Probation and parole officers in St. Louis, Missouri, work through the Eastern District of Missouri. The Eastern District is one of five districts in the state. As of 2012, the Eastern District supervised a caseload of 2,136, an increase of 9.5 percent from 2011. It has the largest supervision caseload in the Eighth Circuit and was ranked 17th among all districts in the federal system as of 2012.
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Despite the large caseload, however, the Eastern District has an impressive recidivism rate of just 7.5 percent, which is far below many of the district courts throughout the country. This is owed in large part to the dedicated and effective probation and parole officers that serve St. Louis.
How to Become a Probation and Parole Officer in St. Louis: Education and Experience Requirements
To be eligible for probation and parole officer jobs in St. Louis, candidates must meet specific education and experience requirements, including a bachelor’s degree (master’s degree are preferred) in public or business administration, psychology, human relations, criminology, or sociology. Degrees are expected to be from an accredited college or university.
Further, candidates that want to have the best chance of becoming a probation officer in St. Louis and securing a lasting career often have experience in one of the following areas:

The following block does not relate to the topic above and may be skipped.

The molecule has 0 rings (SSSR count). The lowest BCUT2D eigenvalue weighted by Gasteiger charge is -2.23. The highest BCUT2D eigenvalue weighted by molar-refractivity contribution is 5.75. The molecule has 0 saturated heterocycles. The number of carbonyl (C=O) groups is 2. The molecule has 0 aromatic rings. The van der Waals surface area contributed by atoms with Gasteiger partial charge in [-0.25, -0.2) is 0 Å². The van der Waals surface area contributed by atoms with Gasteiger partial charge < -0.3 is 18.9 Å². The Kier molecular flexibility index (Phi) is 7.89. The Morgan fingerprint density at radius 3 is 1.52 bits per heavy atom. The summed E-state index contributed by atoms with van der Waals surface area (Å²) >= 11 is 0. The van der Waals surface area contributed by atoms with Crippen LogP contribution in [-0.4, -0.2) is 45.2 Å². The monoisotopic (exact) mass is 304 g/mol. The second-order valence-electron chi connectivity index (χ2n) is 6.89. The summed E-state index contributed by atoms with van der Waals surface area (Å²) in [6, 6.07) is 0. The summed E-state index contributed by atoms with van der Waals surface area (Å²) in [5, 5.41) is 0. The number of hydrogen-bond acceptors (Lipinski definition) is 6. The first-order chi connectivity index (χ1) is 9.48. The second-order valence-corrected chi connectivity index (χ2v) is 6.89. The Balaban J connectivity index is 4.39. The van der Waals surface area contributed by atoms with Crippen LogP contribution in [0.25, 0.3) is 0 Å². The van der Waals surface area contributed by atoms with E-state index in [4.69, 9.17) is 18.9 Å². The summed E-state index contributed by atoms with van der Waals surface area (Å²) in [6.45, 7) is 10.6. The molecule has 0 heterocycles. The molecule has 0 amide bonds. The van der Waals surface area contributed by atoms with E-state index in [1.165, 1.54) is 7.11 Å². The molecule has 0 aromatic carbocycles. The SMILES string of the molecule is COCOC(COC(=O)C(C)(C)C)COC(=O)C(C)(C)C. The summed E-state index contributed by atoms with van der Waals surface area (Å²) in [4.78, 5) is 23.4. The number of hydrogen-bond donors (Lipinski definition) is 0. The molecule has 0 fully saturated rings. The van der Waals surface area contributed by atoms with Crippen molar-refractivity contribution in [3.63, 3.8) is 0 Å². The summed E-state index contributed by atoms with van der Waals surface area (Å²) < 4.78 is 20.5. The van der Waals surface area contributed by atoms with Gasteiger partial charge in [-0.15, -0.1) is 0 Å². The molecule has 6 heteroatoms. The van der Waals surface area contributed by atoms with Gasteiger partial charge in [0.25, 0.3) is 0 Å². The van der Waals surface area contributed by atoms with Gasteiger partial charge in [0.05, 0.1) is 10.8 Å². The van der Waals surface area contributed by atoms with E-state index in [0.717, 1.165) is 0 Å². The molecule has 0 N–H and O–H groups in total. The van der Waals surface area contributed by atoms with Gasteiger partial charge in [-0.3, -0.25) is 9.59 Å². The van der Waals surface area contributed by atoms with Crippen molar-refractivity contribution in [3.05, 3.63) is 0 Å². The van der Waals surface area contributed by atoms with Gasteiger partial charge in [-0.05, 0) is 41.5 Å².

- Pretrial services
- Criminal investigations
- Mental health services
- Substance/addiction treatment
Probation and Parole Officer Careers in the Eastern District
The Eastern District of Missouri includes the City of St. Louis and the following counties:
- St. Louis County
- St. Francois
- St. Charles
Other notable cities in the Eastern District include O’Fallon (St. Charles County) and St. Charles (St. Charles County).<!- mfunc search_btn -> <!- /mfunc search_btn ->
The U.S. Probation Office, Eastern District, operates three probation programs:
Project EARN (Expanding Addicts’ Recovery Network) – Voluntary intensive recovery program for individuals who suffer from substance abuse and/or dependence issues
Project GRIP (Gang Reentry Initiative Project) – Voluntary intensive supervision program that is designed for individuals with gang involvement
Veterans Court – Voluntary program for United States military veterans